Derivatives 2024

Patrikios Legal


Patrikios Legal is a leading, highly recommended and multi-awarded law firm based in Cyprus. With more than 60 years of experience in the local and international legal market, the firm is renowned for its involvement in some of the largest cross-border transactions and complex litigation and arbitration matters and its exceptional client service in Cyprus and abroad.
Please provide an overview of the documentation (or framework of documentation) on which derivatives transactions are typically entered into in your jurisdiction.
Cyprus Finance and Banking
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1.1 Please provide an overview of the documentation (or framework of documentation) on which derivatives transactions are typically entered into in your jurisdiction. Please note whether there are variances in the documentation for certain types of derivatives transactions or counterparties; for example, differences between over-the-counter ("OTC") and exchange-traded derivatives ("ETD") or for particular asset classes.

OTC derivatives transactions are typically documented under a set of streamlined standard documentation developed by the International Swaps and Derivatives Association, Inc. ("ISDA"), a leading trade association for participants in the OTC derivatives markets and particularly under its most commonly used versions, namely the 1992 ISDA Master Agreement and the 2002 ISDA Master Agreement. These are often entered into in conjunction with relevant ISDA Schedules, which allow parties to tailor the terms of the ISDA Master Agreement, such as the termination provisions, the tax representations, administrative matters and the inclusion of any additional provisions. Where necessary, an ISDA Credit Support Annex/Credit Support Deed is usually entered into, which reduces credit exposure via, for example, the granting of security interests or title transfer of collateral.

The economic and commercial terms of each individual OTC derivatives transaction are documented in an ISDA Confirmation, which supplements the ISDA Master Agreement and forms a single agreement between the parties.

Further mechanisms can be introduced via ISDA Protocols, which are developed by ISDA to deal with a variety of legal developments and which allow the parties to amend the ISDA Master Agreements via an adherence procedure.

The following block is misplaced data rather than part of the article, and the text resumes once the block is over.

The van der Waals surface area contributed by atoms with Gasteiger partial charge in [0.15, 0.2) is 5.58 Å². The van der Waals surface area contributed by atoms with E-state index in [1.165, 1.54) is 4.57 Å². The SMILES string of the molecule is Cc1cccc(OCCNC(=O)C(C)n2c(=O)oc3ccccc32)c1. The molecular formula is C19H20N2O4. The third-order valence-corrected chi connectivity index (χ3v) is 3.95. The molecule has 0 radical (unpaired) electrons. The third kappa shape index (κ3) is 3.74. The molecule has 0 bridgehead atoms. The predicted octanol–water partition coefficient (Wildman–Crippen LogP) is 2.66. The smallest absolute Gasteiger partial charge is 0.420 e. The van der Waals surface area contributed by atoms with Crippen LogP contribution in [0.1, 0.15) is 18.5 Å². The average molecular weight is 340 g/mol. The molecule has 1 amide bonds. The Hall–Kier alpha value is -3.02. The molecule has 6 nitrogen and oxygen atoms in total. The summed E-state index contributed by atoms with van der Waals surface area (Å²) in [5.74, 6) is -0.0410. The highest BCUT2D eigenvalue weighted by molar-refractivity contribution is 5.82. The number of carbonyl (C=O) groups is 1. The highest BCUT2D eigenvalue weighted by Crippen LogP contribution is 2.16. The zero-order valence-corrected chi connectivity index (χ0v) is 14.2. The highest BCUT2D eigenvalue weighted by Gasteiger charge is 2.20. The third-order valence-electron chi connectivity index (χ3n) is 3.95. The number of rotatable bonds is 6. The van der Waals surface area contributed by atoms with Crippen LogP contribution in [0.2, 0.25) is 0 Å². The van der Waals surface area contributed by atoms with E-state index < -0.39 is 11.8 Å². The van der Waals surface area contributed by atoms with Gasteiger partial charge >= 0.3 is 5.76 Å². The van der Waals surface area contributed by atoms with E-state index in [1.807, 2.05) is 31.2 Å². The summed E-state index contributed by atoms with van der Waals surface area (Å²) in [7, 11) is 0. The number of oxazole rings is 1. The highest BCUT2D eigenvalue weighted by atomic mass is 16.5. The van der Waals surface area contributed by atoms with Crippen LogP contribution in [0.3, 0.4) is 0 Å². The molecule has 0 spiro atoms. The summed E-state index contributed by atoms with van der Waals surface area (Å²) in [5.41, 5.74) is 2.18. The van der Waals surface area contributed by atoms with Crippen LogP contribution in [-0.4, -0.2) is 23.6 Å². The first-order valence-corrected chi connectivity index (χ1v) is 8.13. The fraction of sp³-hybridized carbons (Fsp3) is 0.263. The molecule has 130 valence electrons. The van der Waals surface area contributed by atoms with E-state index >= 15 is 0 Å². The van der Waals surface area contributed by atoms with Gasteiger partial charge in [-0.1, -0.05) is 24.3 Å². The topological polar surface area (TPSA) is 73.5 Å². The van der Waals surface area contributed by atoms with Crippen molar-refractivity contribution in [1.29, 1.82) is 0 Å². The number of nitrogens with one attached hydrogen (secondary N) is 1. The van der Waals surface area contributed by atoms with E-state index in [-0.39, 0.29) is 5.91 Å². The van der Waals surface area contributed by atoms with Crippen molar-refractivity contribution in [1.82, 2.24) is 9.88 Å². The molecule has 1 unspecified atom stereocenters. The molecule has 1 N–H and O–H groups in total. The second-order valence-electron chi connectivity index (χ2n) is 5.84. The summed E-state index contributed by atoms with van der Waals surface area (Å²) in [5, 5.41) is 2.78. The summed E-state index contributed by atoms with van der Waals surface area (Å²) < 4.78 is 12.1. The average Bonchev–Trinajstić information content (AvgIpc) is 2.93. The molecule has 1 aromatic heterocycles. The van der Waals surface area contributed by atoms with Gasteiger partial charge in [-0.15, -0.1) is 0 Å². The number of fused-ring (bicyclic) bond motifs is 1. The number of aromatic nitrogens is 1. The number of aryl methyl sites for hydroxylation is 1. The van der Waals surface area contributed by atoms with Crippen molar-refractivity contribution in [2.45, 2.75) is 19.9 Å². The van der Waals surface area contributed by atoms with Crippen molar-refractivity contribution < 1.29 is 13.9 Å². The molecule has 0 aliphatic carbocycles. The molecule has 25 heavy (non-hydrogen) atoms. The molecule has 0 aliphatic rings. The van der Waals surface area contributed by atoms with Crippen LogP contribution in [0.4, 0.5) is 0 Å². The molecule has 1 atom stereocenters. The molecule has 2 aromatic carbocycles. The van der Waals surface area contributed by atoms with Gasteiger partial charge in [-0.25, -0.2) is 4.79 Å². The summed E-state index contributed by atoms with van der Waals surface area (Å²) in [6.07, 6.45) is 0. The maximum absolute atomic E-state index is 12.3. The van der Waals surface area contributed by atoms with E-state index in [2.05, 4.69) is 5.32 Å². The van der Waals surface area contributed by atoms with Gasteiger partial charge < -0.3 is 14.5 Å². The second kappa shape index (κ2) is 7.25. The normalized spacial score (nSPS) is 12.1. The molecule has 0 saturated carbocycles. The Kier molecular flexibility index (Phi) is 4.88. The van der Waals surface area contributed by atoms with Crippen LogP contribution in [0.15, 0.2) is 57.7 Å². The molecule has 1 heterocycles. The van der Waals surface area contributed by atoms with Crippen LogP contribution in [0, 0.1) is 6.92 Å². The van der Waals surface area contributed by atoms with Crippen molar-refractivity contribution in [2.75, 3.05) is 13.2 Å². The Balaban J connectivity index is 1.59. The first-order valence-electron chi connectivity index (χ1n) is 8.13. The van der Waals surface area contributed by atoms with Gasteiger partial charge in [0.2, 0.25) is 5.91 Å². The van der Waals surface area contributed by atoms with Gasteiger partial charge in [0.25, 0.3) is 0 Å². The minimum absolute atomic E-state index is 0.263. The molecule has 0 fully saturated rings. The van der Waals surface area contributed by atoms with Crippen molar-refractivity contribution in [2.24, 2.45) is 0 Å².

ETDs are documented in standard documents to which minimal amendments are made. The terms of such documents are determined by the exchange through which they are entered into.

Our responses to this chapter will focus on OTC derivatives transactions.

1.2 Are there any particular documentary or execution requirements in your jurisdiction? For example, requirements as to notaries, number of signatories, or corporate authorisations.

There are no particular documentary or execution requirements in Cyprus for derivatives arrangements. Usually, the suite of documents of a derivatives transaction is governed by the laws of another country (usually English law); to that effect, any formalities of the relevant jurisdiction will need to be observed.

Where the collateral consists of a pledge/charge over shares of Cypriot companies, the formalities set out in the Contracts Law, Cap. 149 will need to be complied with.

The requisite corporate approvals must be passed for the Cypriot company in accordance with the articles of association of the company, approving the entry into the transaction and authorising a representative to sign the agreement on its behalf. Typically, a resolution of the board of directors will suffice unless there are special provisions in the articles of association also requiring shareholder approval.

In addition, it is customary for a mini due diligence to be conducted on the Cypriot company and for an opinion to be provided by independent Cypriot counsel verifying the capacity and authority of the company to enter into the transaction.

1.3 Which governing law is most often specified in ISDA documentation in your jurisdiction? Will the courts in your jurisdiction give effect to any choice of foreign law in the parties' derivatives documentation? If the parties do not specify a choice of law in their derivatives contracts, what are the main principles in your jurisdiction that will determine the governing law of the contract?

The ISDA documentation is customarily governed by English law. The choice of English law is usually recognised as a valid choice of law by Cypriot courts and will generally be upheld, recognised and enforced by the courts of Cyprus except for those laws or specific provisions (i) that the Cyprus courts would consider to be procedural in nature, (ii) that are of a penal or revenue nature, or (iii) the application of which would be inconsistent with public policy.